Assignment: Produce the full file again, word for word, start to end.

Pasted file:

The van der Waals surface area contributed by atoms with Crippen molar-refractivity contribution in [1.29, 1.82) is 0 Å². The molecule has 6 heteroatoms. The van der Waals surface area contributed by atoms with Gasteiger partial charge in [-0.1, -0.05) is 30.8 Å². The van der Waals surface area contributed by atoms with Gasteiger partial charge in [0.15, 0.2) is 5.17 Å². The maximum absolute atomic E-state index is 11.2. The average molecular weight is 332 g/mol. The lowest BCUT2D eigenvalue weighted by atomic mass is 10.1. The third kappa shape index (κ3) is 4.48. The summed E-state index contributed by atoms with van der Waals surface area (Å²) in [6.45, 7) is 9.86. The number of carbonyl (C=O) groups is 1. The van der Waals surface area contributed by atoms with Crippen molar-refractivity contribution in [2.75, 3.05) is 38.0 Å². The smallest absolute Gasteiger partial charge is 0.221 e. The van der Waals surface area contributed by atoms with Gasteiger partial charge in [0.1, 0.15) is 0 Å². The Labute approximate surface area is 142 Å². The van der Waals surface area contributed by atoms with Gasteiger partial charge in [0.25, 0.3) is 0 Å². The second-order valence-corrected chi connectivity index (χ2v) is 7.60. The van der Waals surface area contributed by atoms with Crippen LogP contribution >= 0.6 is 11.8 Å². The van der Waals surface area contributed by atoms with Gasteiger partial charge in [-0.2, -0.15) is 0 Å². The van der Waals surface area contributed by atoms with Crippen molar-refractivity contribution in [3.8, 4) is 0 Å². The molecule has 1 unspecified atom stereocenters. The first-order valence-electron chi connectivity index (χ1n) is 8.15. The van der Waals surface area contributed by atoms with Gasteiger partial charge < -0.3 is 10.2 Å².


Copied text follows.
The van der Waals surface area contributed by atoms with Crippen molar-refractivity contribution in [1.29, 1.82) is 0 Å². The molecule has 6 heteroatoms. The van der Waals surface area contributed by atoms with Gasteiger partial charge in [-0.1, -0.05) is 30.8 Å². The van der Waals surface area contributed by atoms with Gasteiger partial charge in [0.15, 0.2) is 5.17 Å². The maximum absolute atomic E-state index is 11.2. The average molecular weight is 332 g/mol. The lowest BCUT2D eigenvalue weighted by atomic mass is 10.1. The third kappa shape index (κ3) is 4.48. The summed E-state index contributed by atoms with van der Waals surface area (Å²) in [6.45, 7) is 9.86. The number of carbonyl (C=O) groups is 1. The van der Waals surface area contributed by atoms with Crippen molar-refractivity contribution in [2.75, 3.05) is 38.0 Å². The smallest absolute Gasteiger partial charge is 0.221 e. The van der Waals surface area contributed by atoms with Gasteiger partial charge in [0.1, 0.15) is 0 Å². The Labute approximate surface area is 142 Å². The van der Waals surface area contributed by atoms with Gasteiger partial charge in [0.25, 0.3) is 0 Å². The second-order valence-corrected chi connectivity index (χ2v) is 7.60. The van der Waals surface area contributed by atoms with Crippen LogP contribution >= 0.6 is 11.8 Å². The van der Waals surface area contributed by atoms with Gasteiger partial charge in [-0.2, -0.15) is 0 Å². The van der Waals surface area contributed by atoms with Crippen molar-refractivity contribution in [3.8, 4) is 0 Å². The molecule has 1 unspecified atom stereocenters. The first-order valence-electron chi connectivity index (χ1n) is 8.15. The van der Waals surface area contributed by atoms with Gasteiger partial charge < -0.3 is 10.2 Å².